Interview: In the Spotlight – Artist Brandon Drake.

Brandon can’t think of a time in his childhood when he wasn’t drawing on some scrap of paper; art has always been a part of his life. His father, a retired illustrator/graphic designer for AT&T and Bell Laboratories, encouraged him to be creative by constantly drawing as well as learning how to utilize computer programs to design. Brandon’s grandmother, who was also artistic, had been a student at the duCret School of Art, the oldest art school in New Jersey. Any time he visited, she had paper, pencils, and crayons at his disposal. After graduating high school in 2008, it was no surprise that he enrolled at duCret.

While at duCret Brandon initially wanted to study illustration and follow in his father’s footsteps. He enrolled in various classes ranging from traditional sculpture and drawing to graphic and web design. Midway through his freshman year his interests began to shift towards fine art. By his second year he knew that he wanted to focus strictly on traditional academic drawing and painting. With the guidance of instructors, Monica Baumann and Michael Ruple, Brandon began to develop his skills in draftsmanship on canvas. Studying predominantly from live models and still life arrangements, he also began to utilize his own photography. It was at this time that he was introduced to artist and instructor Timothy W. Jahn, founder of Jahn Studios.

The summer of 2009 marked a new the beginning for Brandon when he enrolled and started his studies at Jahn Studios alongside a select group of other talented apprentices. Under Tim’s direction, students began the Language of Drawing program developed by Jahn’s teacher, Anthony J. Waichulis, the founder of The Waichulis Studio located in Pennsylvania. As Brandon’s skills grew, new opportunities at Jahn studios presented themselves, including exhibitions held in New Jersey, New York, Pennsylvania, and Arizona.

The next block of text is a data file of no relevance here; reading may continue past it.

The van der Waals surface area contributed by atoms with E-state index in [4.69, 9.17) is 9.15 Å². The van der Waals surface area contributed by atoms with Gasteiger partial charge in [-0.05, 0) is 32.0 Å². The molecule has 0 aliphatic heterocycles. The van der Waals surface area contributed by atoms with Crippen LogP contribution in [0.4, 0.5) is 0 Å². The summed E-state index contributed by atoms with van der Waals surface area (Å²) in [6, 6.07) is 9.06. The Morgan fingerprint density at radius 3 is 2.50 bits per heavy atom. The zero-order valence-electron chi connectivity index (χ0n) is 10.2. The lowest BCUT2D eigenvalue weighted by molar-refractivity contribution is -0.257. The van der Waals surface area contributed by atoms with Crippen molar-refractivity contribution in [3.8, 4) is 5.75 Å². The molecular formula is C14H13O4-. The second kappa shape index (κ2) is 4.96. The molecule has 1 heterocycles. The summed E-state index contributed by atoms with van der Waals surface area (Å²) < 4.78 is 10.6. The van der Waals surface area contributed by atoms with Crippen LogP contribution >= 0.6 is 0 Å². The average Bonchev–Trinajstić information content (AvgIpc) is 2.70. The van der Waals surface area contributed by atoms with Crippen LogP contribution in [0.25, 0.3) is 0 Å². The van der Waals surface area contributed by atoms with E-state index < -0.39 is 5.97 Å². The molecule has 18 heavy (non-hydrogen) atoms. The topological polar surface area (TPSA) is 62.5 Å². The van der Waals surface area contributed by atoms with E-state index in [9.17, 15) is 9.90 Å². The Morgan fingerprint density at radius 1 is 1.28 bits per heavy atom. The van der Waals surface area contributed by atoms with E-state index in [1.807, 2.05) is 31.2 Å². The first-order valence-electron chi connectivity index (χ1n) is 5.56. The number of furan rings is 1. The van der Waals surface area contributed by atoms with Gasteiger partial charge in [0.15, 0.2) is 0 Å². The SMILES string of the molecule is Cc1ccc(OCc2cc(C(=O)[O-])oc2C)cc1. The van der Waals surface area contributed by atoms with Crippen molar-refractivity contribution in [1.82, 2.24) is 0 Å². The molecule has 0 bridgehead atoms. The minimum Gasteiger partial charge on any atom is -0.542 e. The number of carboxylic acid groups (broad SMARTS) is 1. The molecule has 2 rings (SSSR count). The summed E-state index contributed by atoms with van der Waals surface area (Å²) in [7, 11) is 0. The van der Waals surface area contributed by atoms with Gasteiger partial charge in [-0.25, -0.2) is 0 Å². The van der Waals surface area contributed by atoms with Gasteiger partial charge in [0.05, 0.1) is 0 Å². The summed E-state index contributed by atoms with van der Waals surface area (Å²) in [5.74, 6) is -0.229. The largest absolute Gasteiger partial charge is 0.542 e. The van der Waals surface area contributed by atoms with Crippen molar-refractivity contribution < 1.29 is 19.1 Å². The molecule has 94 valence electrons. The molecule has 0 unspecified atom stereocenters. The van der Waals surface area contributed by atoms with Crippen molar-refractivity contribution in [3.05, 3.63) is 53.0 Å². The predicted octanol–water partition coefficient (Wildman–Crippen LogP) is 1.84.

Where are you from? Where did all of this begin?

I was born and raised in Plainfield, New Jersey. It’s really interesting to me that my hometown is the location of New Jersey’s oldest art school. Definitely started in the home though, my father was an illustrator so I was around art from the moment I woke up every morning.

When did you realize that art is what you were meant to do?

Near the end of highschool. At that point I was taking some classes at duCret and began to see more of the art world. I saw a painting hanging there and it just captivated me. I remember thinking, this is what I want to do, I have to do this.

Who are your major influences, inspiration in life and in the art world?

My father has always been an influence. If he weren’t an artist I probably wouldn’t be pursuing this now. Timothy Jahn and Anthony Waichulis are playing a huge role in my life as a developing artist. The work ethic and level of success each of them have is what inspires me to be the best artist I can.

What are some essential tools that you consider a must have for every artist?

I keep a sketch book with some graphite pencils in my car at all times. Everyone who wants to draw or paint should be doing it daily.

What are you working on at the moment?

I just began a new painting this week, started laying down the first marks the other day. It’s my take on the idea behind Beauty and the Beast; a simple still life arrangement featuring a rose among other objects. I’m attempting to pull the inner beauty, so to speak, out of what some may not find to be pretty.

A large portion of our audience are artists, like yourself. If you could give them one piece of advice – what would it be?

As long as you are rewarded by what you do, keep doing it.

What is the best advice you’ve ever been given & by whom?

To be a genuine person and mean what I say and say what I mean. Both of my parents instilled this in me.

What has been your most rewarding achievement as an artist?

I teach several private students art so whenever I see one of them get really excited about their progress on a new drawing, I get excited for them. It’s always rewarding for me to help others and know that I can give back something I’ve been given.

Could you share with us your favorite quote?

One of my favorites would have to be that, “If you don’t go after what you want you will never have it.”

When you first started, what was your biggest dream? And have you accomplished that?

My biggest dream was and still is to build my future by creating art, to make a career that I can support myself with. Every day that I paint I know I’m one step closer to making it happen. Good old fashion hard work.

What are your hopes for 2013, and where do you see yourself in 5, 10 years?

I’m very excited for The Big Gamble this year and would love to sell the works in this show. I have the opportunity to receive some scholarship awards this year which I’m excited about. Also, the semi-annual show Capturing Realism is fast approaching for this fall and I’m in the preliminary stages of a painting I’d like to enter in the show. A lot can change in five years, but right now I’d like to be teaching at an international Ani Art Academy and painting. It is more or less what my lifestyle is right now, and I’m quite enjoying it. To do it in another country would be an incredible life experience I’d love to have.